- BC Games
Deal in the works for CUPE school workers?
The president of the union local representing School District 43 support staff predicts a settlement as early as next week, averting a full-scale walkout.
But a new deal could put a dent in School District 43's already tight budget.
Dave Ginter of CUPE Local 561, said the province is likely to offer CUPE workers the same 2% it has given other public sector workers and was the reason negotiators called union leaders to the table next week.
"It looks like they're close to a wage settlement but it does look like they'll put that payment on the school board," Ginter said.
He said the district will likely have to shell out an extra $1.5 million to $2 million in wages for what is likely be a two-year agreement.
That will be a difficult pill for SD43 to swallow after the board of education cut $12.1 million — and 142 jobs, the bulk of them teachers, special education assistants and support workers — to balance this year's budget.
Board chair Melissa Hyndes has said the district can't afford to fund the CUPE increases and shouldn't be responsible for a wage increase negotiated by the province (see related story).
Meanwhile, the district and CUPE will return to the negotiating table to bargain local, non-wage issues. Ginter said both sides have put big issues on the table and if talks come to loggerheads, job action wouldn't affect teachers or students even though the union has an 89% strike mandate from its members.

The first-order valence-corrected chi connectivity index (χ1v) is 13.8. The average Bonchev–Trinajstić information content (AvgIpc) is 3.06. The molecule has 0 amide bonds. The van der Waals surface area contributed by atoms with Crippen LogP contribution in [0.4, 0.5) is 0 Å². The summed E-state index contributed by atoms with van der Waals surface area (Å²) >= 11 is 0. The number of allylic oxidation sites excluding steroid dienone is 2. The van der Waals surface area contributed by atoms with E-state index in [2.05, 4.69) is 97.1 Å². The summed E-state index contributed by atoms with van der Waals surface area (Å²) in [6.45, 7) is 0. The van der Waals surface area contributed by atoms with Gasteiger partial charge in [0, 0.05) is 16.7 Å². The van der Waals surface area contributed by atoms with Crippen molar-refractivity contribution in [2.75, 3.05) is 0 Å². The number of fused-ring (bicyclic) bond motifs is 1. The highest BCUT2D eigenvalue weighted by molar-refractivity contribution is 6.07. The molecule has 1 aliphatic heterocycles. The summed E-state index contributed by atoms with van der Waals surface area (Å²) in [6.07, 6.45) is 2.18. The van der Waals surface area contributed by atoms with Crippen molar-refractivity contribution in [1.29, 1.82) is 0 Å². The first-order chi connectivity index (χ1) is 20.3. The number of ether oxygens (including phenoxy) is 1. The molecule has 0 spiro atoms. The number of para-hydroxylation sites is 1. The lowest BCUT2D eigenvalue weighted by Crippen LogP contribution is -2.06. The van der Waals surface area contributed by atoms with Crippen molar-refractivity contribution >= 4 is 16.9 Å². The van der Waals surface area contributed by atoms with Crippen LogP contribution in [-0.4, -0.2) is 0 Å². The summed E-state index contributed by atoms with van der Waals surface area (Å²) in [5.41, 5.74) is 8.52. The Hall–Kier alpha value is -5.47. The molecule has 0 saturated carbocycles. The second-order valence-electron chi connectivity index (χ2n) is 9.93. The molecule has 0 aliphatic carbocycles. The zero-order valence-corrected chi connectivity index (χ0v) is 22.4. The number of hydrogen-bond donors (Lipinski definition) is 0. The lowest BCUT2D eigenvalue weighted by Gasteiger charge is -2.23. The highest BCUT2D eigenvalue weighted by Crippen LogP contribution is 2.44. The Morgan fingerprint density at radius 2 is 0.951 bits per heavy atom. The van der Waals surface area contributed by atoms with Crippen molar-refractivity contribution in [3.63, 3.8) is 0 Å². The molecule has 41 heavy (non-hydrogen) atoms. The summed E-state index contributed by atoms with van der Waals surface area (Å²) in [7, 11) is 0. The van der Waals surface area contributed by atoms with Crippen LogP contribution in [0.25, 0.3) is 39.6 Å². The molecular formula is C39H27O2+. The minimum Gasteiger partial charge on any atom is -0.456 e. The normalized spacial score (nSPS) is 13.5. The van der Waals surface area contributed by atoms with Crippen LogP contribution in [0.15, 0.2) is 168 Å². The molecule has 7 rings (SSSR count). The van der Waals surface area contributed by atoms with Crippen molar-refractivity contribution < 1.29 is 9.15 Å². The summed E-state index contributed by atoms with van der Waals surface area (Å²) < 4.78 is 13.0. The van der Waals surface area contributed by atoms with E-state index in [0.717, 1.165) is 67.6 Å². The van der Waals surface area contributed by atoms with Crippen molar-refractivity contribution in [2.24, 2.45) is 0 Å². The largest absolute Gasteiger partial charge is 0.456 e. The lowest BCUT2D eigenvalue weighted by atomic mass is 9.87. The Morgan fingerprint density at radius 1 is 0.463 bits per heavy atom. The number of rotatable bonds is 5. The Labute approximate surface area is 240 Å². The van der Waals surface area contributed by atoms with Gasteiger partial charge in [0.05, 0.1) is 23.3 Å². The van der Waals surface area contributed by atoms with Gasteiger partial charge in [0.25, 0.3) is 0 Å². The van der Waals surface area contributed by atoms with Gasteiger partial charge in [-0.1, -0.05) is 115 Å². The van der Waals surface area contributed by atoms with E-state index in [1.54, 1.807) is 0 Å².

Still, the board office and maintenance yard could be affected, he said.
Finances will be top of mind in other areas, as well, as school gets underway Tuesday.
The district is waiting to hear the results of a forensic audit, expected later this fall, that may suggest where its finances went wrong last year. A report will be made public, although the full contents won't be shared, Hyndes said.
And while the district grapples with its current funding situation, which will become clearer Sept. 30 when enrollment figures are in and the district knows how much provincial funding to expect, last year's $8.2-million deficit still has to be dealt with.
"I haven't seen the audit," Hyndes said, "but indications are it's very close" to what was projected during budget deliberations last year.
Also on the district's to-do list is hiring a secretary-treasurer to handle the finances after Rick Humpreys left last December by mutual agreement with the board after receiving $148,495 in severance.
Hyndes said interviews with potential candidates will be taking place soon and a new secretary-treasurer will be hired in the next few months.